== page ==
October 19, 2020

Volume X, Number 293

October 16, 2020

Subscribe to Latest Legal News and Analysis

California’s Cap-and-Trade Program Upheld by the California Court of Appeal

On April 6th, we issued an alert that discussed among other things the uncertainty surrounding California’s cap-and-trade program under Assembly Bill 32 (“AB 32”).  On April 7th, that uncertainty has been lessened considerably, thanks to a state Court of Appeal decision holding that the California Air Resources Board’s (“CARB”) auction program is not an unconstitutional tax on California businesses.

In 2012, the California Chamber of Commerce (“Cal. Chamber”) and others filed two lawsuits alleging that CARB’s cap-and-trade program was unconstitutional because the agency collected auction proceeds that far outweighed AB 32’s administrative costs and spent those monies on climate-friendly infrastructure projects.  Describing cap-and-trade as a “tax,” Cal. Chamber argued that such a tax was unconstitutional because it lacked approval by two-thirds majorities in both houses of the California State Legislature.  While cap-and-trade opponents lost at the superior court, they appealed to the court of appeal, which held oral arguments earlier this year.

That appeal has now been resolved in favor of cap-and-trade.  On the afternoon of April 6, the California Court of Appeal, Third Appellate District, upheld CARB’s cap-and-trade regulations in a 2-1 decision, ruling that the purchase of emissions allowances is a “business-driven decision” that “conveys a valuable property interest—the privilege to pollute California’s air—that may be freely sold or traded on the secondary market.”[1]  Unlike a tax, participation in CARB’s auction process is “voluntary,” and the allowances received are valuable.[2]

While there are still bills pending in the California legislature to explicitly extend cap-and-trade beyond 2020, the pressure to pass such an extension with a supermajority has likely been lessened.  We expect that cap-and-trade will continue to play a large role in CARB’s AB 32 Scoping Plan, and this recent decision may also spark renewed interest in CARB’s quarterly allowance auctions, the next of which is scheduled for May 16, 2017.  Environmental justice advocates who favor more stringent programs to reduce actual emissions may argue for stricter caps rather than opposing the entire auction process.

Cap-and-trade opponents had previously promised to press their fight to the California Supreme Court, if their bid at the court of appeal was unsuccessful.  But it is looking increasingly likely that cap-and-trade will continue to be California’s signature program to reduce greenhouse gas emissions at stationary sources, and CARB’s interim victory will likely embolden the agency’s broader efforts to fight climate change.

[1] Cal. Chamber of Commerce v. State Air Resources Bd., No. C075930, Slip. Op. at 29 (Cal. Ct. App. Apr. 6, 2017).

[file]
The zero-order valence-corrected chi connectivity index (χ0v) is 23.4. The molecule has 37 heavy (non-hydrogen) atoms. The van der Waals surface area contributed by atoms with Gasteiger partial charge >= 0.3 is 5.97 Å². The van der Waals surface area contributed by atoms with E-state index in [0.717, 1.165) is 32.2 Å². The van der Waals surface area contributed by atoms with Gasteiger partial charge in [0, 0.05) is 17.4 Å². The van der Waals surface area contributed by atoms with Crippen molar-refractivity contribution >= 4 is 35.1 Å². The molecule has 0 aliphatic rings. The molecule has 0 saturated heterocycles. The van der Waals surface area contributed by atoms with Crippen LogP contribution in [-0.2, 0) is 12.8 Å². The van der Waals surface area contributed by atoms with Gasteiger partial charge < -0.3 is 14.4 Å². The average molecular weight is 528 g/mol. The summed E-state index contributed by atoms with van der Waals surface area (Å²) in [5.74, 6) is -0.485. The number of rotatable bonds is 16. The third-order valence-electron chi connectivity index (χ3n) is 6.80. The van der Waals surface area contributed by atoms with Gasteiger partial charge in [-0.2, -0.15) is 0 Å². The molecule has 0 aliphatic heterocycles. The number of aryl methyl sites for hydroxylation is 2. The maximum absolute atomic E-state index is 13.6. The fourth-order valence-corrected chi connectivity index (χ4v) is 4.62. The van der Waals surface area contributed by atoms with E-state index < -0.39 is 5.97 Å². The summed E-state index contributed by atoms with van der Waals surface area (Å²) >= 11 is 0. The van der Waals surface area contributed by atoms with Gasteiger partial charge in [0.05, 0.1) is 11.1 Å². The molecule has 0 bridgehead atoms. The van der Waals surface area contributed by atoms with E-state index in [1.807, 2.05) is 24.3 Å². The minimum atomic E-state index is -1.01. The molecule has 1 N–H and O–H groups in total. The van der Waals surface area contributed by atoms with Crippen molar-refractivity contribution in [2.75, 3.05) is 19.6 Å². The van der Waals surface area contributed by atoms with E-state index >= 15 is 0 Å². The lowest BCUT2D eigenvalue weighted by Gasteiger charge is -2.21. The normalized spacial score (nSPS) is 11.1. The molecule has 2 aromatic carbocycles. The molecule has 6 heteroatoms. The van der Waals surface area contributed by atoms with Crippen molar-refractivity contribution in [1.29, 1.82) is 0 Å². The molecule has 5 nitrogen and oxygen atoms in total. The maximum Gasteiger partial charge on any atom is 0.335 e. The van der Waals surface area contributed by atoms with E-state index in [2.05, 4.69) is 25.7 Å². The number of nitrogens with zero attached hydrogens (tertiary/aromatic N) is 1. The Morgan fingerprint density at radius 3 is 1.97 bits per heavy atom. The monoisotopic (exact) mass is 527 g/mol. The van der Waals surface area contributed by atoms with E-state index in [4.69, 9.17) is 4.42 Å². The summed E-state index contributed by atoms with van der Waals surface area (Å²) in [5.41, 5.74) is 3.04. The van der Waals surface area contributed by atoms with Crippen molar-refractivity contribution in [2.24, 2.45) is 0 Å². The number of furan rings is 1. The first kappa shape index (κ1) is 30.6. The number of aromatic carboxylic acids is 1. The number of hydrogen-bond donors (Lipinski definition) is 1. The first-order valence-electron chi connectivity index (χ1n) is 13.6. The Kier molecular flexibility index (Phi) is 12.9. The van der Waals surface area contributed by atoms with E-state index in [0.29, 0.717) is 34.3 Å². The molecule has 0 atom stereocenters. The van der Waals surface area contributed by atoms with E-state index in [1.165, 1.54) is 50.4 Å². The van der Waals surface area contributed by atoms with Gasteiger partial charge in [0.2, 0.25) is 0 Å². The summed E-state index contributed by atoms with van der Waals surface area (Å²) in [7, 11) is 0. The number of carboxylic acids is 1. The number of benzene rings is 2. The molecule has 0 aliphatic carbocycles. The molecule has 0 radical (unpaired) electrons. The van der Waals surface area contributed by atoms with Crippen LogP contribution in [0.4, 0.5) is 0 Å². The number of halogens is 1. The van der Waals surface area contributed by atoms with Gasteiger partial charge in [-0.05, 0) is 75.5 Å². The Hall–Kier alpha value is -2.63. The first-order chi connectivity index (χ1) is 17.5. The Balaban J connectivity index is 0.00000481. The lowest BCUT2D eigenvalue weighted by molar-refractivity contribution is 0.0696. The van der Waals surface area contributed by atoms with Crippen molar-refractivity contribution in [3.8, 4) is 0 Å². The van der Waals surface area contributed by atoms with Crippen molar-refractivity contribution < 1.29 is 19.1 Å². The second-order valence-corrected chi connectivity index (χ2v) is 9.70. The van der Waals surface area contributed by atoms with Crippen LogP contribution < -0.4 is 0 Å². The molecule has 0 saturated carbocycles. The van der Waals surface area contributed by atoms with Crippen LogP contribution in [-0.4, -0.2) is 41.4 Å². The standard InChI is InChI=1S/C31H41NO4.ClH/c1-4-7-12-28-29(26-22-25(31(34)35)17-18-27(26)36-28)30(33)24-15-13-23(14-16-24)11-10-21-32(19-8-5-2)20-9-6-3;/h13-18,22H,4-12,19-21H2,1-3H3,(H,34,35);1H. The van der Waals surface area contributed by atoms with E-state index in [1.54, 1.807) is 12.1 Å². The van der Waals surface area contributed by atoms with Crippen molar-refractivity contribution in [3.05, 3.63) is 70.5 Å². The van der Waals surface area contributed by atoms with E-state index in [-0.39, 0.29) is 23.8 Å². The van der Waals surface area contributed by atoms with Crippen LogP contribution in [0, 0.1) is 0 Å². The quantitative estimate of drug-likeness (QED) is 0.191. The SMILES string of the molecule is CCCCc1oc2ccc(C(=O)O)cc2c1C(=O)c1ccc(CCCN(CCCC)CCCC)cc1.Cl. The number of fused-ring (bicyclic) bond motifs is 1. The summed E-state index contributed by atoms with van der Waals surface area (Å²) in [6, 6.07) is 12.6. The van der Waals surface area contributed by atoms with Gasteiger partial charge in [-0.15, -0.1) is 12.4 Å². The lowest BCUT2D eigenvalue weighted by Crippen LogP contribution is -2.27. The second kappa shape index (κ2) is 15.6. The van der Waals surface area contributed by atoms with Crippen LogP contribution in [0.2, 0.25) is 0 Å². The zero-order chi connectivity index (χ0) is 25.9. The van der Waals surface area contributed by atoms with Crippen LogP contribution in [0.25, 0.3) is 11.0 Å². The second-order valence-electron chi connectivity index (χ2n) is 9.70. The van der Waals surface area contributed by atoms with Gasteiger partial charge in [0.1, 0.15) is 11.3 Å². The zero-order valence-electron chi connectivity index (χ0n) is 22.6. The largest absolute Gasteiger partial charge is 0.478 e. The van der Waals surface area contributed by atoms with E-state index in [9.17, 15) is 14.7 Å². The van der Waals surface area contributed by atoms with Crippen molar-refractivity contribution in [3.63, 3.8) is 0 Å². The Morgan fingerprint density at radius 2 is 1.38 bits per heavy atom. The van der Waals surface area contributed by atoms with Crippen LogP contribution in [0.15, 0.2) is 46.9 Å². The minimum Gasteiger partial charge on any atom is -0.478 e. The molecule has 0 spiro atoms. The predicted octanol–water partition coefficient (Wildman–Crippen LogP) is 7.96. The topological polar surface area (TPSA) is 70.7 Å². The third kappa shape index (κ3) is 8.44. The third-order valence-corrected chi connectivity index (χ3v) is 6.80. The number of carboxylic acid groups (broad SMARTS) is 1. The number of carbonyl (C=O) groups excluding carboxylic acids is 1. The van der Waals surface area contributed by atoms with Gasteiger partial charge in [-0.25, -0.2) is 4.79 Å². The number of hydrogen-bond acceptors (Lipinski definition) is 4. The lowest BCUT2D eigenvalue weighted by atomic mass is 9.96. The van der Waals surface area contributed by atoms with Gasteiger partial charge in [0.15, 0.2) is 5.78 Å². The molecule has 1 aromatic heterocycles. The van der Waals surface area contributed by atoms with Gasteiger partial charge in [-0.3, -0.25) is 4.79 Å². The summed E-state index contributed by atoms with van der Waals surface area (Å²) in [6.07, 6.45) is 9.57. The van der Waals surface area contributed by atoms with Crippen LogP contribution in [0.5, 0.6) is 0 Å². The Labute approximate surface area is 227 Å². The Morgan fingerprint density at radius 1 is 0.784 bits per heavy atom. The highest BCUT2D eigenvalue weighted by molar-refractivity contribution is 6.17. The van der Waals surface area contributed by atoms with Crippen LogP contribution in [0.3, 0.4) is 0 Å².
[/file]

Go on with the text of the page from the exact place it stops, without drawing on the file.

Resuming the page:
[2] Id.

Copyright 2020 K & L GatesNational Law Review, Volume VII, Number 100


About this Author

Ankur K. Tohan, KL Gates Law Firm, Environmental Law Attorney

Ankur Tohan works with the firm's Environmental, Land and Natural Resources practice. His practice focuses on energy infrastructure, natural resource development, compliance counseling, and defense of governmental and citizen enforcement actions.

Ankur helps clients navigate complex regulatory, permitting, and enforcement matters under a range of environmental statutes, including the Migratory Bird Treaty Act (MBTA), Bald and Golden Eagle Protection Act (BGEPA), Endangered Species Act (ESA), Clean Water Act (CWA), Safe Drinking Water Act (SDWA...

Alyssa A. Moir, KL Gates Law Firm, Environmental Law Attorney

Alyssa Moir is an associate in the Environmental, Land Use and Natural Resources and Energy and Utilities groups in the Seattle office. Alyssa’s practice focuses on regulatory compliance and litigation related to air quality, water resources, land use, greenhouse gas regulation, and MTCA and CERCLA. She has represented individuals, municipalities, and corporations before state regulatory agencies, administrative hearings boards and in state courts.

Alyssa also advises clients in permitting strategies for large infrastructure projects in a range of industries, including renewable energy facilities, energy export facilities, data centers, and beverage producers.

Buck B. Endemann, KL Gates, energy infrastructure lawyer, remediation projects attorney

Buck Endemann is a partner in the firm’s San Francisco office, where he is a member of the energy practice group. He provides comprehensive counseling on energy, infrastructure and remediation projects, including advice on air, water and waste compliance issues, and represents clients in related litigation. 

Mr. Endemann has extensive experience on the commercial, land use, and regulatory aspects of renewable energy and infrastructure projects throughout the Western United States, with an emphasis on California. He has a particular expertise...

Christina A. Elles, Associate, KL Gates, Law Firm

Christina Elles is an associate in the firm’s Seattle office. Prior to joining K&L Gates, Ms. Elles was a Rule 9 licensed legal intern for University of Washington Student Legal Services and was also a summer legal extern at the California Governor’s Office of Planning and Research. She was a K&L Gates summer associate in 2015. Prior to law school, Ms. Elles worked for the Union of Concerned Scientists on climate change policy in Washington, D.C.